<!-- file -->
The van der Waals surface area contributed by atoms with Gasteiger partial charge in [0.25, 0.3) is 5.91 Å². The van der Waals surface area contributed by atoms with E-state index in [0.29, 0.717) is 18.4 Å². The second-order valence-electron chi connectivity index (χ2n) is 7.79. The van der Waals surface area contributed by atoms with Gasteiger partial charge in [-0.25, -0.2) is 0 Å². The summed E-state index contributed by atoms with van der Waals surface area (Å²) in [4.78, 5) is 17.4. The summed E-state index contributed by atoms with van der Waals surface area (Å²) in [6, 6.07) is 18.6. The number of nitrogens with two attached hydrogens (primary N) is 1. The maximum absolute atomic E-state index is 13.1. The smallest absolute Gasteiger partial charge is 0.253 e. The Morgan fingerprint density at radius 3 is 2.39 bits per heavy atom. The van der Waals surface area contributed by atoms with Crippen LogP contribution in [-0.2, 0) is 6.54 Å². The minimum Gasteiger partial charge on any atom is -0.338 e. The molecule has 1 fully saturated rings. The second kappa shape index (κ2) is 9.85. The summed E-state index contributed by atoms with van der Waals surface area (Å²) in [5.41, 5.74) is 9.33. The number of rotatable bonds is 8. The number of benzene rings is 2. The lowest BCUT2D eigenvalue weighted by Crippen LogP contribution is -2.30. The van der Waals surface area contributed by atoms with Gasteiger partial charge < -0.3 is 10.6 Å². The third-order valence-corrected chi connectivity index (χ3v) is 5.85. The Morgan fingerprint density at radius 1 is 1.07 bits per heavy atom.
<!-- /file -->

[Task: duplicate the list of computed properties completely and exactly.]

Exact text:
The van der Waals surface area contributed by atoms with Gasteiger partial charge in [0.25, 0.3) is 5.91 Å². The van der Waals surface area contributed by atoms with E-state index in [0.29, 0.717) is 18.4 Å². The second-order valence-electron chi connectivity index (χ2n) is 7.79. The van der Waals surface area contributed by atoms with Gasteiger partial charge in [-0.25, -0.2) is 0 Å². The summed E-state index contributed by atoms with van der Waals surface area (Å²) in [4.78, 5) is 17.4. The summed E-state index contributed by atoms with van der Waals surface area (Å²) in [6, 6.07) is 18.6. The number of nitrogens with two attached hydrogens (primary N) is 1. The maximum absolute atomic E-state index is 13.1. The smallest absolute Gasteiger partial charge is 0.253 e. The Morgan fingerprint density at radius 3 is 2.39 bits per heavy atom. The van der Waals surface area contributed by atoms with Crippen LogP contribution in [-0.2, 0) is 6.54 Å². The minimum Gasteiger partial charge on any atom is -0.338 e. The molecule has 1 fully saturated rings. The second kappa shape index (κ2) is 9.85. The summed E-state index contributed by atoms with van der Waals surface area (Å²) in [5.41, 5.74) is 9.33. The number of rotatable bonds is 8. The number of benzene rings is 2. The lowest BCUT2D eigenvalue weighted by Crippen LogP contribution is -2.30. The van der Waals surface area contributed by atoms with Gasteiger partial charge < -0.3 is 10.6 Å². The third-order valence-corrected chi connectivity index (χ3v) is 5.85. The Morgan fingerprint density at radius 1 is 1.07 bits per heavy atom.